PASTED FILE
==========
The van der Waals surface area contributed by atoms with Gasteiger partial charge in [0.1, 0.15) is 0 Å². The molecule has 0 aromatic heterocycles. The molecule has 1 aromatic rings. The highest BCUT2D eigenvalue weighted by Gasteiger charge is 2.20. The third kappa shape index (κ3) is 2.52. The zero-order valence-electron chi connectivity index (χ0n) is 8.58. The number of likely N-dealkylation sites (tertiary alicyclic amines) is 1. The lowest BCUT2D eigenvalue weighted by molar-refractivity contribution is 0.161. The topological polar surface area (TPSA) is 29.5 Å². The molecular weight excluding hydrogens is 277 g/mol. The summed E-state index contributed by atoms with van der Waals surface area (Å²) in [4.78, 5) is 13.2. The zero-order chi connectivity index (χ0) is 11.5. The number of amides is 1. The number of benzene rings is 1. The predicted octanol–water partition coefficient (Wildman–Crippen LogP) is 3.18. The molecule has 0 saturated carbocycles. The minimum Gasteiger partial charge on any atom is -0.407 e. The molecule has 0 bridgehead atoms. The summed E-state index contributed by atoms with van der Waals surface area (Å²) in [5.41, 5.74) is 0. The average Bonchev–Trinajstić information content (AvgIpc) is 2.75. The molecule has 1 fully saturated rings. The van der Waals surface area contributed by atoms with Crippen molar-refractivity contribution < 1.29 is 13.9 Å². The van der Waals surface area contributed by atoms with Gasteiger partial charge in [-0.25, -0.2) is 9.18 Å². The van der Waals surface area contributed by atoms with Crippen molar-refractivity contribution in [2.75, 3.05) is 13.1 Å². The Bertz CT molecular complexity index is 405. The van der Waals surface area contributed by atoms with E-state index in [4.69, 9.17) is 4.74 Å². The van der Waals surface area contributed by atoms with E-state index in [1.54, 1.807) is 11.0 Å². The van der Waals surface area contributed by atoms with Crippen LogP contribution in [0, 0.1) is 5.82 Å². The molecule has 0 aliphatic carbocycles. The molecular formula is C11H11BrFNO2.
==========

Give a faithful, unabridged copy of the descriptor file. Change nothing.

The van der Waals surface area contributed by atoms with Gasteiger partial charge in [0.1, 0.15) is 0 Å². The molecule has 0 aromatic heterocycles. The molecule has 1 aromatic rings. The highest BCUT2D eigenvalue weighted by Gasteiger charge is 2.20. The third kappa shape index (κ3) is 2.52. The zero-order valence-electron chi connectivity index (χ0n) is 8.58. The number of likely N-dealkylation sites (tertiary alicyclic amines) is 1. The lowest BCUT2D eigenvalue weighted by molar-refractivity contribution is 0.161. The topological polar surface area (TPSA) is 29.5 Å². The molecular weight excluding hydrogens is 277 g/mol. The summed E-state index contributed by atoms with van der Waals surface area (Å²) in [4.78, 5) is 13.2. The zero-order chi connectivity index (χ0) is 11.5. The number of amides is 1. The number of benzene rings is 1. The predicted octanol–water partition coefficient (Wildman–Crippen LogP) is 3.18. The molecule has 0 saturated carbocycles. The minimum Gasteiger partial charge on any atom is -0.407 e. The molecule has 0 bridgehead atoms. The summed E-state index contributed by atoms with van der Waals surface area (Å²) in [5.41, 5.74) is 0. The average Bonchev–Trinajstić information content (AvgIpc) is 2.75. The molecule has 1 fully saturated rings. The van der Waals surface area contributed by atoms with Crippen molar-refractivity contribution < 1.29 is 13.9 Å². The van der Waals surface area contributed by atoms with Gasteiger partial charge in [-0.25, -0.2) is 9.18 Å². The van der Waals surface area contributed by atoms with Crippen molar-refractivity contribution in [2.75, 3.05) is 13.1 Å². The Bertz CT molecular complexity index is 405. The van der Waals surface area contributed by atoms with E-state index in [4.69, 9.17) is 4.74 Å². The van der Waals surface area contributed by atoms with E-state index in [1.54, 1.807) is 11.0 Å². The van der Waals surface area contributed by atoms with Crippen LogP contribution in [0, 0.1) is 5.82 Å². The molecule has 0 aliphatic carbocycles. The molecular formula is C11H11BrFNO2.